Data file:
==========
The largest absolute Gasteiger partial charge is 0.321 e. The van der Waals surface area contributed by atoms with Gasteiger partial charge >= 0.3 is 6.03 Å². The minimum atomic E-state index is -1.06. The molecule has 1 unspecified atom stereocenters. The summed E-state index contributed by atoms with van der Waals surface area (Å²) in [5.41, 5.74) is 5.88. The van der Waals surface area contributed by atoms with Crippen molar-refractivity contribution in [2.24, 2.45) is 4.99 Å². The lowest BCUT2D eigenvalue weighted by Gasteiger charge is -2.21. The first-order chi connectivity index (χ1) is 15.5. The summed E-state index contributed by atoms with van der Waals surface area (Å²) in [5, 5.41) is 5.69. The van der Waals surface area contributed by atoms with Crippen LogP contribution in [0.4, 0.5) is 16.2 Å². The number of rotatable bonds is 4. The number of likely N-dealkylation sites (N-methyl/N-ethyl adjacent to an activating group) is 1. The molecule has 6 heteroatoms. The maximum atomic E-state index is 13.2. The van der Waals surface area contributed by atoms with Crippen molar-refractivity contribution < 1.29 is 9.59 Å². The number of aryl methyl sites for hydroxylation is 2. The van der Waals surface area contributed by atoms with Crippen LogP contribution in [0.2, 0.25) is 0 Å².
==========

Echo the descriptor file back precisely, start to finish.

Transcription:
The largest absolute Gasteiger partial charge is 0.321 e. The van der Waals surface area contributed by atoms with Gasteiger partial charge >= 0.3 is 6.03 Å². The minimum atomic E-state index is -1.06. The molecule has 1 unspecified atom stereocenters. The summed E-state index contributed by atoms with van der Waals surface area (Å²) in [5.41, 5.74) is 5.88. The van der Waals surface area contributed by atoms with Crippen molar-refractivity contribution in [2.24, 2.45) is 4.99 Å². The lowest BCUT2D eigenvalue weighted by Gasteiger charge is -2.21. The first-order chi connectivity index (χ1) is 15.5. The summed E-state index contributed by atoms with van der Waals surface area (Å²) in [5, 5.41) is 5.69. The van der Waals surface area contributed by atoms with Crippen LogP contribution in [0.4, 0.5) is 16.2 Å². The number of rotatable bonds is 4. The number of likely N-dealkylation sites (N-methyl/N-ethyl adjacent to an activating group) is 1. The molecule has 6 heteroatoms. The maximum atomic E-state index is 13.2. The van der Waals surface area contributed by atoms with Crippen molar-refractivity contribution < 1.29 is 9.59 Å². The number of aryl methyl sites for hydroxylation is 2. The van der Waals surface area contributed by atoms with Crippen LogP contribution in [0.2, 0.25) is 0 Å².